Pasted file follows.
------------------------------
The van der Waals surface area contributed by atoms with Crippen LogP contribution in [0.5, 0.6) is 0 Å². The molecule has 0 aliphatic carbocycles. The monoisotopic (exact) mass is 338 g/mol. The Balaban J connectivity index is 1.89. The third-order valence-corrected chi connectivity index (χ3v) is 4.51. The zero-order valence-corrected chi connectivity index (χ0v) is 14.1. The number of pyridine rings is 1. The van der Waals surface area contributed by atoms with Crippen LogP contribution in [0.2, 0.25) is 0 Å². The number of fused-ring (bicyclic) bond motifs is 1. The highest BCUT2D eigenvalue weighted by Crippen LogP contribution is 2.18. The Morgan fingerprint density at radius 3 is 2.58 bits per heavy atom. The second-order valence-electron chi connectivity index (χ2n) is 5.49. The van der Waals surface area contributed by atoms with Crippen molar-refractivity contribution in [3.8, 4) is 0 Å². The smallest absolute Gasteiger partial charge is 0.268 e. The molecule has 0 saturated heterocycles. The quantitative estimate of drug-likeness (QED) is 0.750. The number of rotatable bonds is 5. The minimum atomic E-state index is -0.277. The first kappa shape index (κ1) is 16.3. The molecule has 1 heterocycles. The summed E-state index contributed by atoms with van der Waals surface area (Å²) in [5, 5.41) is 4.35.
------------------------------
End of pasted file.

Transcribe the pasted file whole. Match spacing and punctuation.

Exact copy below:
The van der Waals surface area contributed by atoms with Crippen LogP contribution in [0.5, 0.6) is 0 Å². The molecule has 0 aliphatic carbocycles. The monoisotopic (exact) mass is 338 g/mol. The Balaban J connectivity index is 1.89. The third-order valence-corrected chi connectivity index (χ3v) is 4.51. The zero-order valence-corrected chi connectivity index (χ0v) is 14.1. The number of pyridine rings is 1. The van der Waals surface area contributed by atoms with Crippen LogP contribution in [0.2, 0.25) is 0 Å². The number of fused-ring (bicyclic) bond motifs is 1. The highest BCUT2D eigenvalue weighted by Crippen LogP contribution is 2.18. The Morgan fingerprint density at radius 3 is 2.58 bits per heavy atom. The second-order valence-electron chi connectivity index (χ2n) is 5.49. The van der Waals surface area contributed by atoms with Crippen molar-refractivity contribution in [3.8, 4) is 0 Å². The smallest absolute Gasteiger partial charge is 0.268 e. The molecule has 0 saturated heterocycles. The quantitative estimate of drug-likeness (QED) is 0.750. The number of rotatable bonds is 5. The minimum atomic E-state index is -0.277. The first kappa shape index (κ1) is 16.3. The molecule has 1 heterocycles. The summed E-state index contributed by atoms with van der Waals surface area (Å²) in [5, 5.41) is 4.35.